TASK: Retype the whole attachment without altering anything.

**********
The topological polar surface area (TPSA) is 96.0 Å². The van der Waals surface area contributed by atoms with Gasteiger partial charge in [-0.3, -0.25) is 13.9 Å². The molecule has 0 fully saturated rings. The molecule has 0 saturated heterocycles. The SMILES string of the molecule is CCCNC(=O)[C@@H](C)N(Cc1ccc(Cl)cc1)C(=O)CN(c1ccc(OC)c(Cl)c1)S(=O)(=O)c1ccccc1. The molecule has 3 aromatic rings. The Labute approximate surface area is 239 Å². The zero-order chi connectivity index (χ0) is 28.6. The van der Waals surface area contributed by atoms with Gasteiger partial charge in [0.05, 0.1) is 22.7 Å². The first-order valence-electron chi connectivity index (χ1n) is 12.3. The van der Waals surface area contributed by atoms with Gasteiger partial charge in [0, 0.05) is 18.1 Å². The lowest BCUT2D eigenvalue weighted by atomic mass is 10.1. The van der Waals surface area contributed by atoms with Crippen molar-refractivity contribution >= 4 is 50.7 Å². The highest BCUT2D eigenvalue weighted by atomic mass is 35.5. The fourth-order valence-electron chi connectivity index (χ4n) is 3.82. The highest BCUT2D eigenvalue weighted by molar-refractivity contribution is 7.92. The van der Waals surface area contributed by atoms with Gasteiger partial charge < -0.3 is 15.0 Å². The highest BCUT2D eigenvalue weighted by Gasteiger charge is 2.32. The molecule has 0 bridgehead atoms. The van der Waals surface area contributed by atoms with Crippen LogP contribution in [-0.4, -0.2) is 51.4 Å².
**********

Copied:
The topological polar surface area (TPSA) is 96.0 Å². The van der Waals surface area contributed by atoms with Gasteiger partial charge in [-0.3, -0.25) is 13.9 Å². The molecule has 0 fully saturated rings. The molecule has 0 saturated heterocycles. The SMILES string of the molecule is CCCNC(=O)[C@@H](C)N(Cc1ccc(Cl)cc1)C(=O)CN(c1ccc(OC)c(Cl)c1)S(=O)(=O)c1ccccc1. The molecule has 3 aromatic rings. The Labute approximate surface area is 239 Å². The zero-order chi connectivity index (χ0) is 28.6. The van der Waals surface area contributed by atoms with Gasteiger partial charge in [0.05, 0.1) is 22.7 Å². The first-order valence-electron chi connectivity index (χ1n) is 12.3. The van der Waals surface area contributed by atoms with Gasteiger partial charge in [0, 0.05) is 18.1 Å². The lowest BCUT2D eigenvalue weighted by atomic mass is 10.1. The van der Waals surface area contributed by atoms with Crippen molar-refractivity contribution >= 4 is 50.7 Å². The highest BCUT2D eigenvalue weighted by atomic mass is 35.5. The fourth-order valence-electron chi connectivity index (χ4n) is 3.82. The highest BCUT2D eigenvalue weighted by molar-refractivity contribution is 7.92. The van der Waals surface area contributed by atoms with Gasteiger partial charge < -0.3 is 15.0 Å². The highest BCUT2D eigenvalue weighted by Gasteiger charge is 2.32. The molecule has 0 bridgehead atoms. The van der Waals surface area contributed by atoms with Crippen LogP contribution in [-0.4, -0.2) is 51.4 Å².